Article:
|Basic Electrification for Rural Households (GTZ, 1992, 28 p.)|
Depending on the interest rate that is applied, households that utilized an SHS to meet their energy needs for lighting and the operation of radios and TV sets would pay between a fifth and a third more than they are currently paying to meet these needs with candles, kerosene and batteries. Consequently, if electricity is required exclusively for lighting purposes, an SHS will continue to be considerably more expensive than the conventional alternatives, even if the introduction of improved production methods leads to a substantial decrease in solar cell prices. The picture changes in cases where the energy demand is more highly differentiated, as In Group 2 and Group 3 (see Table 1). At some time in the not- too-distant future, the prices of solar cells may decline to the point that SHS will be competitive with - or perhaps even cheaper than - the conventional alternatives for users in these two groups. In all fairness, though, it should be pointed out that the above comparison does not make allowance for the fact that, unlike the conventional options, the purchase of an SHS involves a large initial outlay, and in most cases this means that the users would have to take out a loan to finance the required investment. However, the segments of the rural population that make up the target group for SHS in developing countries rarely have access to formal-sector credits.
The purchase of an SHS involves a sizeable cash outlay, and the amounts involved are quite substantial for rural households:
approx. 500 US$ for a 20-Wp system
approx. 800 US$ for a 50-Wp system
approx. 1,400 US$ for a 100-Wp system
Thus, if SHS are to be disseminated on a large scale, the technology will have to be offered as part of a package that includes financing arrangements.
The following barriers to financing solar home systems through credit transactions supported by governmental development and private business banks are commonly observed:
- Governmental development banks often do not follow common economic rules. As a result, they are not likely not able to make a special long-term credit offers. Due to exaggerated security (guarantee) requirements, the banks often exclude the very target group in need of credit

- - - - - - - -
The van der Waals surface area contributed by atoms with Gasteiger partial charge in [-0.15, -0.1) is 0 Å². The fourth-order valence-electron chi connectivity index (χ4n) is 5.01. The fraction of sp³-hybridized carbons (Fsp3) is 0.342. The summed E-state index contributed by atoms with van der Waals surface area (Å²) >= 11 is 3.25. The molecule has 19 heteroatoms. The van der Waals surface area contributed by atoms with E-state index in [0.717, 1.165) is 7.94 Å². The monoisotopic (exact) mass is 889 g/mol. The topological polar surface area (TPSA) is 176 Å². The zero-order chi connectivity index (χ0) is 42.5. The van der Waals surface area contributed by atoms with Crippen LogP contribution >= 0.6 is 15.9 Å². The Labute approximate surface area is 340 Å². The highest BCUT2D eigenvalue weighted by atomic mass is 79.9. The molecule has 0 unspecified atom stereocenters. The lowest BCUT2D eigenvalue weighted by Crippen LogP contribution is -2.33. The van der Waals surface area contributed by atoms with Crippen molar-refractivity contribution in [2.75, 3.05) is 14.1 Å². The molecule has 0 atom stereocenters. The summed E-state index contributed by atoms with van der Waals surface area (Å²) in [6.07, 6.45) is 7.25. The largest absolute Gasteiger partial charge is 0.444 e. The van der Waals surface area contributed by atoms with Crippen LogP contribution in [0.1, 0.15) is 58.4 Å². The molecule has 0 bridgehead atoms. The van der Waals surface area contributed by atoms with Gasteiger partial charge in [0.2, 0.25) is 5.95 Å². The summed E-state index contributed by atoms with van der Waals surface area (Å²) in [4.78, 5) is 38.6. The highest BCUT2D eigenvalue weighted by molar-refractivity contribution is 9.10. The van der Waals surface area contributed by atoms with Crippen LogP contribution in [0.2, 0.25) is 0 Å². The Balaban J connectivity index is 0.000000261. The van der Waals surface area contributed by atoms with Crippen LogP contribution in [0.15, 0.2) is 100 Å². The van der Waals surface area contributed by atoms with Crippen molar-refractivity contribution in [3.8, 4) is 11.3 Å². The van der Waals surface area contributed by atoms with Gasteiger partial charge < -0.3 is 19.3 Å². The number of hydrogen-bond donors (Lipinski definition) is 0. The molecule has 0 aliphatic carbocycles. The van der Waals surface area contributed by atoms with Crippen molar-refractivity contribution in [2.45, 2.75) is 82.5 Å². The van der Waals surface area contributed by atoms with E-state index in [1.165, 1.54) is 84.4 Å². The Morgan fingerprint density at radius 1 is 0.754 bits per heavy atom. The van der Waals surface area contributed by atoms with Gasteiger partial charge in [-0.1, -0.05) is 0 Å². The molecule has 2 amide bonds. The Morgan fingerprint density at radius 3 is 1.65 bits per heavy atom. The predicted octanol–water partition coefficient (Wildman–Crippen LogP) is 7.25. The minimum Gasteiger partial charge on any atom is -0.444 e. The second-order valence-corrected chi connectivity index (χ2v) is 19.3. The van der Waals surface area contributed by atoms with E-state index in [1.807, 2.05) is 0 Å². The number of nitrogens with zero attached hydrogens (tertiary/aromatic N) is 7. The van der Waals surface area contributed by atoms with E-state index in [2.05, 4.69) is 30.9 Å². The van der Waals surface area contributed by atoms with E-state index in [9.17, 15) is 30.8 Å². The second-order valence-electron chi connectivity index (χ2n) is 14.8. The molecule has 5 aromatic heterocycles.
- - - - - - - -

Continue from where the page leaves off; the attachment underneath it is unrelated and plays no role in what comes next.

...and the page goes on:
- Private banks prefer cities; they are seldom active in rural areas. The respective credit need is for the most part small so that the specific administrative costs become excessive. Moreover, these banks work with very high interest rates and demand guarantees which usually not can be provided by rural borrowers.
In some instances, informal rural financial systems may be able to cater to the credit needs of the prospective SHS users, especially in West Africa. In rural areas, the informal financial sector includes not only traditional moneylenders, who charge extremely high interest rates (not infrequently in excess of 10 % per month), but also informal savings and loan associations.
However, the most sensible approach is to let the people who sell the systems organize the payment schemes themselves:
- SHS vendors have a very real incentive to grant loans to their customers. They must, however, have some means of financing their lending activities, and thus the banks will be involved in the credit extension process indirectly.
- The vendors retain ownership of the systems until the last instalment has been paid, and thus the entire problem of collateral is neatly avoided (rural target groups are rarely able to provide bankable collateral). In the event of breach of contract, they can simply demand that the equipment be returned. At a practical level, however, this can be difficult because the borrowers risk losing face with the other members of the household if the system is repossessed by the vendor.
In addition to buyers taking out loans themselves and instalment plans offered by vendors, there is a third, very interesting alternative, namely distribution of the solar home systems by the government institutions responsible for rural electric power supply. The panels themselves are "leased", and the users are responsible for acquiring the rest of the system (charge regulator, battery, lamps). The utilities or cooperatives finance the purchase of the equipment with funds allocated from government budgets or loans from international development banks.
However, all of these approaches have one problem in common: each involves the collection of small loan instalments from users living in widely scattered rural settlements, a time-consuming task which pushes up the administrative costs to such a high level that private vendors - and many utility companies as well - Will find that credit extension to SHS owners is unprofitable. Thus, it is extremely important to encourage the initiation of self-help financing activities by cooperatives, especially since these institutions are also working to eliminate other infrastructural deficits in rural regions (e. g. substandard drinking water supply, lack of roads).